06.21.2017 A.I. laser targeting
06.01.2017 Diagram of Lake Stratification on Mars
05.22.2017 NASA's Mars 2020 Rover Artist's Concept #1
05.15.2017 Putting Martian 'Tribulation' Behind
05.15.2017 From 'Tribulation' to 'Perseverance' on Mars
04.20.2017 Chemical Laptop Team
04.20.2017 Subcritical Water Extractor
04.20.2017 Chemical Laptop
04.20.2017 Atacama Landscape
03.30.2017 Measuring Mars' Atmosphere Loss
03.29.2017 Lifetime Achievement Award to Theisinger
03.29.2017 A Decade of Compiling the Sharpest Mars Map
03.21.2017 Break in Raised Tread on Curiosity Wheel
03.17.2017 COBALT/JPL team
03.09.2017 Back-to-Back Martian Dust Storms
02.27.2017 Swirling Dust in Gale Crater, Mars, Sol 1613
02.27.2017 Dust Devil Passes Near Martian Sand Dune
02.27.2017 Sand Moving Under Curiosity, One Day to Next
02.08.2017 Mars Reconnaissance Orbiter Observes Changes
01.26.2017 Mono Lake
01.25.2017 'Wing' Dike of Hardened Lava in New Mexico
01.25.2017 Blade-Like Martian Walls Outline Polygons
01.23.2017 Spirit And Opportunity By The Numbers
01.10.2017 Mars 2020 Rover - Artist's Concept
01.06.2017 Earth and Its Moon, as Seen From Mars
12.13.2016 Now and Long Ago at Gale Crater, Mars
12.13.2016 Where's Boron? Mars Rover Detects It
11.15.2016 Schiaparelli Impact Site on Mars, Stereo
11.03.2016 Schiaparelli Impact Site on Mars, in Color
10.17.2016 MAVEN Captures Rapid Cloud Formation
10.17.2016 Mars' Nightside Atmosphere
10.17.2016 Ultraviolet Image Near Mars' South Pole
10.17.2016 Ultraviolet Mars Reveals Cloud Formation
10.05.2016 Dust Haze Hiding the Martian Surface in 2001
10.04.2016 Test of Lander Vision System for Mars 2020
10.03.2016 A Sharpened Ultraviolet View of Mars
10.03.2016 Curiosity Self-Portrait at 'Murray Buttes'
Dust from Mars Drilling: Tailings and Discard Piles (White Balanced - Unannotated)This image shows the first holes into rock drilled by NASA's Mars rover Curiosity, with drill tailings around the holes plus piles of powdered rock collected from the deeper hole and later discarded after other portions of the sample had been delivered to analytical instruments inside the rover. The image was taken by the telephoto-lens camera of the rover's Mast Camera (Mastcam) instrument in early afternoon of the 229th Martian day, or sol, of Curiosity's work on Mars (March 29, 2013). The site is on a patch of flat rock called "John Klein" in the "Yellowknife Bay" area of Mars' Gale Crater.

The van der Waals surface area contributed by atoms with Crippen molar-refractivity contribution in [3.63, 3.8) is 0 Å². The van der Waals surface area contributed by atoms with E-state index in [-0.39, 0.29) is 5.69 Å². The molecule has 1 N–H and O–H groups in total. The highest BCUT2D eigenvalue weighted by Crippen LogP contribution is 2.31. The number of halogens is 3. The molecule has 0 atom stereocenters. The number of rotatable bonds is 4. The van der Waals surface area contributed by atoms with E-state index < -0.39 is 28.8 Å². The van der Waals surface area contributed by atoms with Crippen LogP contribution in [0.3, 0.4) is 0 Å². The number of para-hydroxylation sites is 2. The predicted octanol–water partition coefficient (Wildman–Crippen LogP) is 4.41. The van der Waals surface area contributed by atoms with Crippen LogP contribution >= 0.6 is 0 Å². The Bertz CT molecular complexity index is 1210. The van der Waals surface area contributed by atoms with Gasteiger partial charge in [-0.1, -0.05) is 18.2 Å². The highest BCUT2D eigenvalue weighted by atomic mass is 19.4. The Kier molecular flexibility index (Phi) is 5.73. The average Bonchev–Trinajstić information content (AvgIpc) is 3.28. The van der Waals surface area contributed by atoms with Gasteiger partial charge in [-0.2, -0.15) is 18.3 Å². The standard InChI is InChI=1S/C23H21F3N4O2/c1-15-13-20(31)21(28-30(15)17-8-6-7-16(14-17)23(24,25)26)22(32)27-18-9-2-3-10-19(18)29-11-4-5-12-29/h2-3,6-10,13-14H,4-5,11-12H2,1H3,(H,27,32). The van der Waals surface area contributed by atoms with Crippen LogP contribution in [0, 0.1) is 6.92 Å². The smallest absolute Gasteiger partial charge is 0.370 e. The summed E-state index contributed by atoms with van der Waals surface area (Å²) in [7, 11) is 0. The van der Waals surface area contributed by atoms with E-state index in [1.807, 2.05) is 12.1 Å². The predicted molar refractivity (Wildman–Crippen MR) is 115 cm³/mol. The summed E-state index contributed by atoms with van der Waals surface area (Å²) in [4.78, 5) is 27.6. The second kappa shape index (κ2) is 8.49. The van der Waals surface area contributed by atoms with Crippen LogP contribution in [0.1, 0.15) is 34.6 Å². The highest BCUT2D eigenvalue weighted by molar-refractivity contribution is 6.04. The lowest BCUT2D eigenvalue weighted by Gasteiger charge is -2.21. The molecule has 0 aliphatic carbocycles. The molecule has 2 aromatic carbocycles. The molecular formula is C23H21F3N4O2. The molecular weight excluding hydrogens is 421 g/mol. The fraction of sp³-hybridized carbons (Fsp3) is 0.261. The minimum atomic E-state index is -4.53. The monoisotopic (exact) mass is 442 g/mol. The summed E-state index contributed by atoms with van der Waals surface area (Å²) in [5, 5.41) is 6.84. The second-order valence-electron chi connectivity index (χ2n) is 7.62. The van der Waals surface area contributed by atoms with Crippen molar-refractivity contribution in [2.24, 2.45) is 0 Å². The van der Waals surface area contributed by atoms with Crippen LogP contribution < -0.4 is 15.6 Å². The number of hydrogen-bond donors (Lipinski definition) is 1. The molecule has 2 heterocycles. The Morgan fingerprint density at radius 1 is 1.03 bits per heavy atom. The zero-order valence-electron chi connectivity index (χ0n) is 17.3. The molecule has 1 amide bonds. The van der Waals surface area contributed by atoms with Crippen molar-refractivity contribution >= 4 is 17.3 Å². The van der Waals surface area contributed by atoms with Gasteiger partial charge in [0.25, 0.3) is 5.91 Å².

Each of the drill holes is about 0.6 inch (1.6 centimeters) in diameter. The one toward the top of the image was drilled on Sol 180 (Feb. 6, 2013) as a "mini drill" preparatory test. That test went to a depth of 0.8 inch (2 centimeters) without collecting any rock powder. The nearer hole is from the first rock-drilling ever to collect a sample on Mars. Curiosity drilled this hole 2.5 inches (6.4 centimeters) deep on Sol 182 (Feb. 8, 2013).
Analysis of the collected John Klein rock sample by the Chemistry and Mineralogy (CheMin) and Sample Analysis at Mars (SAM) instruments inside Curiosity produced evidence of an ancient wet environment that provided favorable conditions for microbial life, including elemental ingredients for life plus a chemical energy gradient such as some terrestrial microbes exploit as an energy source.
The sample processing and delivery tool on Curiosity, called the Collection and Handling for In-situ Martian Rock Analysis, or CHIMRA, put the collected powder through a sieve to screen out particles larger than 0.006 inch (150 microns) across, and then delivered portions of the sieved material to the instruments. After delivering a few portions for analysis over the course of several weeks, CHIMRA released both the material that had not passed through the sieve and the leftover sieved material, dropping them in two piles near the drill hole on Sol 229 (March 29, 2013). In this image from a few minutes later, the unsieved material forms a mound to the left of a line between the two holes and the leftover sieved sample material forms a mound to the right.
The image has been white-balanced to show what the rock material would look like if it were on Earth. Two unannotated versions are available as white-balanced and raw color (showing what the rock material looks like on Mars to the camera).
Malin Space Science Systems, San Diego, developed, built and operates Mastcam. NASA's Jet Propulsion Laboratory, Pasadena, Calif., manages the Mars Science Laboratory Project and the mission's Curiosity rover for NASA's Science Mission Directorate in Washington. The rover was designed and built at JPL, a division of the California Institute of Technology in Pasadena.
View annotated version.
Image Credit: NASA/JPL-Caltech/MSSS